Split wishbones give any hot rod a traditional front suspension look. Today, Bob Hamilton begins the multiple installment process of splitting the wishbones and adapting them to the home built 1927 T-Bucket roadster chassis.
This is the twelfth installment in our series documenting how Bob, the creator and star of the informative StreetRod 101 DVD Library builds a 1927 T roadster using only a modest budget and loads of experience that he’s happy to share with you.
Bob started with a fiberglass body that had been carved up for drag racing purposes. He filled in a previously cut out section of the rear deck, installed a floor, began building a tapered frame that follows the 1927 T’s body contours and constructed the front and rear crossmembers, rear suspension and panhard bar, positioned the engine, mounted a vintage Mustang steering box, constructed the transmission crossmember, built motor mounts for a small block Chevy engine, began to position the front axle and properly positioned the spring perch brackets, or “batwings”, on the front axle. Follow along today as Bob begins a multi-part session that will show you how to mount split wishbones and adapt them to a tubular front axle.
While there are variations by year, most early Ford wishbones look like the above to start with.
They were built to mount to an I-beam axle and need to be adapted to a tubular front axle. That’s what Bob covers in this first, short lesson on how to split wishbones for a T-Bucket hot rod. Therefore, you’ll need to cut off the stock clevis like the one above and fabricate a new clevis that will mate the front of your split wishbones to your tubular axle.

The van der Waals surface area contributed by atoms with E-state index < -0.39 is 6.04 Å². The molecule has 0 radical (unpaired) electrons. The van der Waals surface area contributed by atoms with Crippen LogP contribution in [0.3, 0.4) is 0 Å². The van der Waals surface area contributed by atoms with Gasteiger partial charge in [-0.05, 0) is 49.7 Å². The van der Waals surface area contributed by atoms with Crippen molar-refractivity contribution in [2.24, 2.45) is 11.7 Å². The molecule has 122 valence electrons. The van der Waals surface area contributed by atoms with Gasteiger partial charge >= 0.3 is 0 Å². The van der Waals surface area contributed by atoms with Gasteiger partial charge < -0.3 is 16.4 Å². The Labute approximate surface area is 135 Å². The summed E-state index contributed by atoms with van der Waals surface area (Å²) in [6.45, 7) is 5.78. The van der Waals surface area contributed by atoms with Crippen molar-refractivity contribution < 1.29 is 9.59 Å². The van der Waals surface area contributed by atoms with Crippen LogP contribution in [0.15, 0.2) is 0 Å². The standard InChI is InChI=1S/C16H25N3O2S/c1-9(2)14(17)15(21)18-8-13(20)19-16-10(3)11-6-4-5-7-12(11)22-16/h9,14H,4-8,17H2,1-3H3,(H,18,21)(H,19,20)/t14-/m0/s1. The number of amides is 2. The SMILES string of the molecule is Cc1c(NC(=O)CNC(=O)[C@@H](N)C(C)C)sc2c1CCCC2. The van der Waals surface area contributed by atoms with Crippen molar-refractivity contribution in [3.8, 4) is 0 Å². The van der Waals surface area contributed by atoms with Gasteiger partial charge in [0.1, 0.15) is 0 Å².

Split Wishbones Front Clevis Mount
“On to the front wishbones. The stock wishbones I had did not fit my axle. So I decided to make my own front clevis out of ½ x 1 ½ flat bar stock. I clamped a piece of rectangular tubing in a vise with added flat bar spacers, clamped the ½ x 1 ½ to the tubing and then heated and bent the flat bar around the tubing on both ends.”
“The gap was larger than the axle boss (I designed it this way) so I then made two spacers and tacked them in place to give it more of a stock type look. I could have used just the rectangular tubing without the flat bar spacers and wound up with a closer fit, but I chose to do it this way. Either way will work fine. A lot of what you do and how you build a car depends on what your skill level is and the equipment that you have access to.”
The photo above will show you how the fabricated clevis is to be attached to the front end of the split wishbone and is attached to the tubular front axle.
That’s all for this short first installment on how to split wishbones. It’s truly fascinating to actually watch Bob build a hot rod suspension like this and his StreetRod 101 DVD Library covers it all in great detail. Hopefully, you’ve been inspired by this series to start your own StreetRod 101 DVD collection and have already begun benefiting from Bob’s world of helpful advice. But, if you haven’t we highly recommend you check it out at our sister site, StreetRodPlans.com.
There’s much more to come and you should check back often as we continue this cool 1927 T-Bucket roadster series.
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